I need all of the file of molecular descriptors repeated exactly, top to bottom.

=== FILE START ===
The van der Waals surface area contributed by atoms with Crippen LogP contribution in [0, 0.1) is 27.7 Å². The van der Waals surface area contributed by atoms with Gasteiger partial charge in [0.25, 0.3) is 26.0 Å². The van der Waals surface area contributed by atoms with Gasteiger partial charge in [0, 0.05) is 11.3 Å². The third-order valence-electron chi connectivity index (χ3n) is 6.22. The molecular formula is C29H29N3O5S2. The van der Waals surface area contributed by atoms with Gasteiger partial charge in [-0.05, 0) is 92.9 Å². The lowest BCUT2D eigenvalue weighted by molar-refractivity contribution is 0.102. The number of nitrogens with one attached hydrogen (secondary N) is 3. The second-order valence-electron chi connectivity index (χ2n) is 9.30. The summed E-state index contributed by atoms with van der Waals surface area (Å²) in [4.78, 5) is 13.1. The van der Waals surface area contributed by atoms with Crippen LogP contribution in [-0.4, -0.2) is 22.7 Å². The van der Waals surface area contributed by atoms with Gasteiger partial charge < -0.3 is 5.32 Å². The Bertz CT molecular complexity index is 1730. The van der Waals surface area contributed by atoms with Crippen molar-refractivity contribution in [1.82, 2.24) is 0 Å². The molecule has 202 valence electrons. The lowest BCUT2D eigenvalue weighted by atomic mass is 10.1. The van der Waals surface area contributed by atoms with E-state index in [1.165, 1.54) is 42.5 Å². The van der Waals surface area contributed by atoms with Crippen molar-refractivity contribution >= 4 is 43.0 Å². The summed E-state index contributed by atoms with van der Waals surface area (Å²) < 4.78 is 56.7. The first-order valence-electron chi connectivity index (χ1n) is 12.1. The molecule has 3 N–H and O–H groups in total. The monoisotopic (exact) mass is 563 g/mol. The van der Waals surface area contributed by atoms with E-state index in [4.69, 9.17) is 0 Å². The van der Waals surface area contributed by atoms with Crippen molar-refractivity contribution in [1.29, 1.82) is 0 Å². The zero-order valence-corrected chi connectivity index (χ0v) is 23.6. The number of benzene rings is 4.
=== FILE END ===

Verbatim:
The van der Waals surface area contributed by atoms with Crippen LogP contribution in [0, 0.1) is 27.7 Å². The van der Waals surface area contributed by atoms with Gasteiger partial charge in [0.25, 0.3) is 26.0 Å². The van der Waals surface area contributed by atoms with Gasteiger partial charge in [0, 0.05) is 11.3 Å². The third-order valence-electron chi connectivity index (χ3n) is 6.22. The molecular formula is C29H29N3O5S2. The van der Waals surface area contributed by atoms with Gasteiger partial charge in [-0.05, 0) is 92.9 Å². The lowest BCUT2D eigenvalue weighted by molar-refractivity contribution is 0.102. The number of nitrogens with one attached hydrogen (secondary N) is 3. The second-order valence-electron chi connectivity index (χ2n) is 9.30. The summed E-state index contributed by atoms with van der Waals surface area (Å²) in [4.78, 5) is 13.1. The van der Waals surface area contributed by atoms with Crippen LogP contribution in [-0.4, -0.2) is 22.7 Å². The van der Waals surface area contributed by atoms with Gasteiger partial charge < -0.3 is 5.32 Å². The Bertz CT molecular complexity index is 1730. The van der Waals surface area contributed by atoms with Crippen molar-refractivity contribution in [1.82, 2.24) is 0 Å². The molecule has 202 valence electrons. The lowest BCUT2D eigenvalue weighted by atomic mass is 10.1. The van der Waals surface area contributed by atoms with E-state index in [1.165, 1.54) is 42.5 Å². The van der Waals surface area contributed by atoms with Crippen molar-refractivity contribution >= 4 is 43.0 Å². The summed E-state index contributed by atoms with van der Waals surface area (Å²) < 4.78 is 56.7. The first-order valence-electron chi connectivity index (χ1n) is 12.1. The molecule has 3 N–H and O–H groups in total. The monoisotopic (exact) mass is 563 g/mol. The van der Waals surface area contributed by atoms with E-state index in [4.69, 9.17) is 0 Å². The van der Waals surface area contributed by atoms with Crippen molar-refractivity contribution in [1.29, 1.82) is 0 Å². The zero-order valence-corrected chi connectivity index (χ0v) is 23.6. The number of benzene rings is 4.